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Nikon D500 vs Olympus E-M10

The Nikon D500 and the Olympus OM-D E-M10 are two digital cameras that were announced, respectively, in January 2016 and January 2014. The D500 is a DSLR, while the E-M10 is a mirrorless interchangeable lens camera. The cameras are based on an APS-C (D500) and a Four Thirds (E-M10) sensor. The Nikon has a resolution of 20.7 megapixels, whereas the Olympus provides 15.9 MP.

Below is an overview of the main specs of the two cameras as a starting point for the comparison.

Headline Specifications
Nikon D500 versus Olympus E-M10
Nikon D500 Olympus E-M10
Digital single lens reflex Mirrorless system camera
Nikon F mount lenses Micro Four Thirds lenses
20.7 MP, APS-C Sensor 15.9 MP, Four Thirds Sensor
4K/30p Video 1080/30p Video
ISO 100-51,200 (50 - 1,640,000) ISO 200-25,600
Optical viewfinder Electronic viewfinder (1440k dots)
3.2 LCD, 2359k dots 3.0 LCD, 1037k dots
Tilting touchscreen Tilting touchscreen
10 shutter flaps per second 8 shutter flaps per second
Lens stabilization onlyIn-body stabilization
Weathersealed bodynot weather sealed
1240 shots per battery charge320 shots per battery charge
147 x 115 x 81 mm, 860 g 119 x 82 x 46 mm, 396 g

Going beyond this snapshot of core features and characteristics, what are the differences between the Nikon D500 and the Olympus OM-D E-M10? Which one should you buy? Read on to find out how these two cameras compare with respect to their body size, their imaging sensors, their shooting features, their input-output connections, and their reception by expert reviewers.

Body comparison

The side-by-side display below illustrates the physical size and weight of the Nikon D500 and the Olympus E-M10. The two cameras are presented according to their relative size. Three successive views from the front, the top, and the rear are shown. All size dimensions are rounded to the nearest millimeter.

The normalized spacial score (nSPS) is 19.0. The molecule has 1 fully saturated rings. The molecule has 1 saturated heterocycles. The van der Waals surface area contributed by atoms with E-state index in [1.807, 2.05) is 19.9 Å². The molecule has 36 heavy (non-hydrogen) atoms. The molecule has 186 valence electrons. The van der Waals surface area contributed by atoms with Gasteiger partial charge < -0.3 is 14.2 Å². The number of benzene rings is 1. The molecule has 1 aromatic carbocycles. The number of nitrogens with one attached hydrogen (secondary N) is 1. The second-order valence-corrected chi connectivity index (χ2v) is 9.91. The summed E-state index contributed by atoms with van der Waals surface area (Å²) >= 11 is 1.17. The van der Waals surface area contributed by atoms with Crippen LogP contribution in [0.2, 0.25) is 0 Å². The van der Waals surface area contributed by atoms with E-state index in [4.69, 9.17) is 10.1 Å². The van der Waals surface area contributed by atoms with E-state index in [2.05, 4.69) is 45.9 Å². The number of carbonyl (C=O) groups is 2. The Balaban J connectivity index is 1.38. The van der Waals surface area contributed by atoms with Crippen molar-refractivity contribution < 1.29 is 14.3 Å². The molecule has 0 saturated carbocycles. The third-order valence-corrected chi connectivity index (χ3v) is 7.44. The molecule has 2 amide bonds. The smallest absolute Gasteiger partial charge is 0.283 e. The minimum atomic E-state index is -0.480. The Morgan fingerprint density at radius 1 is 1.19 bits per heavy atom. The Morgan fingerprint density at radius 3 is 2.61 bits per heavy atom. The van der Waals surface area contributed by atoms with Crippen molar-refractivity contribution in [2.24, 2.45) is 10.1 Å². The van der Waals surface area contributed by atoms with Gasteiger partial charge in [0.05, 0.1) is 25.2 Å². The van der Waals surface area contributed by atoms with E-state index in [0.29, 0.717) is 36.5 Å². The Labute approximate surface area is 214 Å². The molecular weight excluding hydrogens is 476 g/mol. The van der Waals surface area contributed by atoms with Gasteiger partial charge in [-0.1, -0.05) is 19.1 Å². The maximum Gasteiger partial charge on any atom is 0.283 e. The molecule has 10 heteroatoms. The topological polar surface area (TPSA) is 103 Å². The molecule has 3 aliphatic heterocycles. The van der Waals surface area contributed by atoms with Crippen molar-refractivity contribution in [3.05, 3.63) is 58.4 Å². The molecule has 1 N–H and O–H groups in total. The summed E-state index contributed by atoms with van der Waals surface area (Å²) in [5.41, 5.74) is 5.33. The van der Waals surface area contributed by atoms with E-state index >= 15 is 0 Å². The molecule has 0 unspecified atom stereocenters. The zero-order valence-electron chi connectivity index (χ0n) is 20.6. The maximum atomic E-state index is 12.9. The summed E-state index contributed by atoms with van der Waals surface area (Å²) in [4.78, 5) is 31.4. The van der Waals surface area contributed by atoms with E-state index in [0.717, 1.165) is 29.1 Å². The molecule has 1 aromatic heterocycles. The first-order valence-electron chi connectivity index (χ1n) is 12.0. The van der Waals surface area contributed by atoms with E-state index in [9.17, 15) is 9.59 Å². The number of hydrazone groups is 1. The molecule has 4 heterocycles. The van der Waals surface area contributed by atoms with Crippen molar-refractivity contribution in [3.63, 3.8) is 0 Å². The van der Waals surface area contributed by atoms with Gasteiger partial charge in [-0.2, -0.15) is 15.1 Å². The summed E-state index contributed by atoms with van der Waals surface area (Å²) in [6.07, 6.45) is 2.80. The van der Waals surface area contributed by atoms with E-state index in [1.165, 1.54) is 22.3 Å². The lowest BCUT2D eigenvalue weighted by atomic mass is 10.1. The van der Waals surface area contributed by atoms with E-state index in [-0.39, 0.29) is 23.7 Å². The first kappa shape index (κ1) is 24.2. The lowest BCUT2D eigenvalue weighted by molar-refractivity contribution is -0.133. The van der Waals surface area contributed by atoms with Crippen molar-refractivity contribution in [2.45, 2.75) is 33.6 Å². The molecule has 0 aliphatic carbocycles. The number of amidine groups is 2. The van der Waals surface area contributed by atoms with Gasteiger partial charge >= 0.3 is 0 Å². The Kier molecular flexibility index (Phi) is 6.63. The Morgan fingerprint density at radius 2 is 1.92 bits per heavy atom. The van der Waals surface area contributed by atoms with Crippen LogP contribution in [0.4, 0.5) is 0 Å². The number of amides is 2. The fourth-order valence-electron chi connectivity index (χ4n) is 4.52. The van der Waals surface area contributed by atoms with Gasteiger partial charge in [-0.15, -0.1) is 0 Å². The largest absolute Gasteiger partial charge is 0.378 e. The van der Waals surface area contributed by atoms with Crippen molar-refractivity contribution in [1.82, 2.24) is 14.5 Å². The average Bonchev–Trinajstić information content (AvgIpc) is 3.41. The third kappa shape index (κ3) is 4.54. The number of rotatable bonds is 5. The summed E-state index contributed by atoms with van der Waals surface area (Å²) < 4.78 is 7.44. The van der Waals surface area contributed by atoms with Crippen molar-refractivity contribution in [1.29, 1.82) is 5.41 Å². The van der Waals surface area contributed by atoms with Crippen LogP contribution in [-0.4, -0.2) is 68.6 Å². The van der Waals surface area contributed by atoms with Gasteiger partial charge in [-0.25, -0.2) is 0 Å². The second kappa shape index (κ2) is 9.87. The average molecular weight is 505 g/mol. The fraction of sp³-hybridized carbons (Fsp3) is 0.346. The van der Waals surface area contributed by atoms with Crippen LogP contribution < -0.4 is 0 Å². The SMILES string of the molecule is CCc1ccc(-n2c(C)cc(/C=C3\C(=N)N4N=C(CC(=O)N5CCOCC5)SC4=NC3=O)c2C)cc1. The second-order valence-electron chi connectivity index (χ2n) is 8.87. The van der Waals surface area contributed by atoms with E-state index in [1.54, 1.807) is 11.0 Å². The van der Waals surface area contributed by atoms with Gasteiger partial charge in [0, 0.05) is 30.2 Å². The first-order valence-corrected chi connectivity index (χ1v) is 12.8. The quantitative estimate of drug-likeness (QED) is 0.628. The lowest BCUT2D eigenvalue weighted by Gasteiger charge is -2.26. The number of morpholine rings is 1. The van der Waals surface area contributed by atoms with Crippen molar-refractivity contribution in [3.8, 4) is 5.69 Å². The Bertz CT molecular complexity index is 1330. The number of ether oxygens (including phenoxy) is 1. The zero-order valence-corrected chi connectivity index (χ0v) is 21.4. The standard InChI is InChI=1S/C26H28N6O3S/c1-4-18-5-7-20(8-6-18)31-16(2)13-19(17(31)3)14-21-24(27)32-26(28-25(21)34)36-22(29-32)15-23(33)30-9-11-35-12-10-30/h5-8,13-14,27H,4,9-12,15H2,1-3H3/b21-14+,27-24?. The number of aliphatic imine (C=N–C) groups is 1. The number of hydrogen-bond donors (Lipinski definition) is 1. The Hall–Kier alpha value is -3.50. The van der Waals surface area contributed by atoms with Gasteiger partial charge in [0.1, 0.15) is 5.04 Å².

The E-M10 can be obtained in two different colors (black, silver), while the D500 is only available in black.

Size Nikon D500 vs Olympus E-M10
Compare D500 versus E-M10 top
Comparison D500 or E-M10 rear

If the front view area (width x height) of the cameras is taken as an aggregate measure of their size, the Olympus E-M10 is considerably smaller (42 percent) than the Nikon D500. Moreover, the E-M10 is substantially lighter (54 percent) than the D500. It is worth mentioning in this context that the D500 is splash and dust resistant, while the E-M10 does not feature any corresponding weather-sealing.

The above size and weight comparisons are to some extent incomplete since they do not consider the interchangeable lenses that both of these cameras require. A larger imaging sensor will tend to go along with bigger and heavier lenses, although exceptions exist. You can compare the optics available for the two cameras in the Nikon Lens Catalog (D500) and the Micro Four Thirds Lens Catalog (E-M10). Mirrorless cameras, such as the E-M10, have moreover the advantage that they can use many lenses from other systems via adapters, as they have a relatively short flange to focal plane distance.

Concerning battery life, the D500 gets 1240 shots out of its EN-EL15 battery, while the E-M10 can take 320 images on a single charge of its BLS-5 power pack.

The adjacent table lists the principal physical characteristics of the two cameras alongside a wider set of alternatives. If you want to switch the focus of the display and review another camera pair, you can move across to the CAM-parator tool and choose from the broad selection of possible camera comparisons there.

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Body Specifications
    Camera
Model
Camera
Width
Camera
Height
Camera
Depth
Camera
Weight
Battery
Life
Weather
Sealing
Camera
Launch
Launch
Price (USD)
Street
Price
1.
 
Nikon D500 147 mm 115 mm 81 mm 860 g 1240 Y Jan 2016 1,999 i
2.
 
Olympus E-M10 119 mm 82 mm 46 mm 396 g 320 n Jan 2014 699i
3.
 
Canon 6D Mark II 144 mm 111 mm 75 mm 765 g 1200 Y Jun 2017 1,999 i
4.
 
Canon 80D 139 mm 105 mm 79 mm 730 g 960 Y Feb 2016 1,199i
5.
 
Nikon D7500 136 mm 104 mm 73 mm 720 g 950 Y Apr 2017 1,299 i
6.
 
Nikon D7200 136 mm 107 mm 76 mm 765 g 1110 Y Mar 2015 1,199i
7.
 
Nikon D750 141 mm 113 mm 78 mm 750 g 1230 Y Sep 2014 2,299i
8.
 
Nikon D7100 136 mm 107 mm 76 mm 765 g 950 Y Feb 2013 1,199i
9.
 
Nikon D610 141 mm 113 mm 82 mm 850 g 900 Y Oct 2013 1,999 i
10.
 
Nikon D600 141 mm 113 mm 82 mm 850 g 900 Y Sep 2012 2,099i
11.
 
Nikon D300S 147 mm 115 mm 81 mm 938 g 950 Y Jul 2009 1,799i
12.
 
Olympus E-M10 II 120 mm 83 mm 47 mm 390 g 320 n Aug 2015 649i
13.
 
Olympus E-PL7 115 mm 67 mm 38 mm 357 g 350 n Aug 2014 599i
14.
 
Olympus E-P5 122 mm 69 mm 37 mm 420 g 330 n May 2013 999i
15.
 
Olympus E-PL6 111 mm 64 mm 38 mm 325 g 360 n May 2013 599i
16.
 
Olympus E-PL5 111 mm 64 mm 38 mm 325 g 360 n Sep 2012 599i
17.
 
Panasonic GH5 139 mm 98 mm 87 mm 725 g 410 Y Jan 2017 1,999 i
Notes: Measurements and pricing do not include easily detachable parts, such as add-on or interchangeable lenses or optional viewfinders.